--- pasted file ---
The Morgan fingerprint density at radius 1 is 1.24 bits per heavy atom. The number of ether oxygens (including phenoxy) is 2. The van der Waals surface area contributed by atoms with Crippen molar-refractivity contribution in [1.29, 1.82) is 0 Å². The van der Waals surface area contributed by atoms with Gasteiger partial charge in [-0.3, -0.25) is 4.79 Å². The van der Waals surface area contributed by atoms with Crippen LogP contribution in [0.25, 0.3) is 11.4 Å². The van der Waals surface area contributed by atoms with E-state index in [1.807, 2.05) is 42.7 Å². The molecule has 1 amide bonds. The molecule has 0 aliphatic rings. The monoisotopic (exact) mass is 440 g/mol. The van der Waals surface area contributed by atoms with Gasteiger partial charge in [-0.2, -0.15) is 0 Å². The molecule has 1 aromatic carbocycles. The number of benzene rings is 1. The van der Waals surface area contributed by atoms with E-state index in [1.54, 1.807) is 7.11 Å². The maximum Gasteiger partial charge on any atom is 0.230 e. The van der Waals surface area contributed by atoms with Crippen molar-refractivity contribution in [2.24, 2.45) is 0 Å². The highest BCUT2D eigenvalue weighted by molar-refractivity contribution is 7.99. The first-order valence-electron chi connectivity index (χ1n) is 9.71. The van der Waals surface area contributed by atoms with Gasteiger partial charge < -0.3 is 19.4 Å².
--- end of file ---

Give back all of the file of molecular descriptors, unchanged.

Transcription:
The Morgan fingerprint density at radius 1 is 1.24 bits per heavy atom. The number of ether oxygens (including phenoxy) is 2. The van der Waals surface area contributed by atoms with Crippen molar-refractivity contribution in [1.29, 1.82) is 0 Å². The van der Waals surface area contributed by atoms with Gasteiger partial charge in [-0.3, -0.25) is 4.79 Å². The van der Waals surface area contributed by atoms with Crippen LogP contribution in [0.25, 0.3) is 11.4 Å². The van der Waals surface area contributed by atoms with E-state index in [1.807, 2.05) is 42.7 Å². The molecule has 1 amide bonds. The molecule has 0 aliphatic rings. The monoisotopic (exact) mass is 440 g/mol. The van der Waals surface area contributed by atoms with Gasteiger partial charge in [-0.2, -0.15) is 0 Å². The molecule has 1 aromatic carbocycles. The number of benzene rings is 1. The van der Waals surface area contributed by atoms with E-state index in [1.54, 1.807) is 7.11 Å². The maximum Gasteiger partial charge on any atom is 0.230 e. The van der Waals surface area contributed by atoms with Crippen molar-refractivity contribution in [2.24, 2.45) is 0 Å². The highest BCUT2D eigenvalue weighted by molar-refractivity contribution is 7.99. The first-order valence-electron chi connectivity index (χ1n) is 9.71. The van der Waals surface area contributed by atoms with Gasteiger partial charge < -0.3 is 19.4 Å².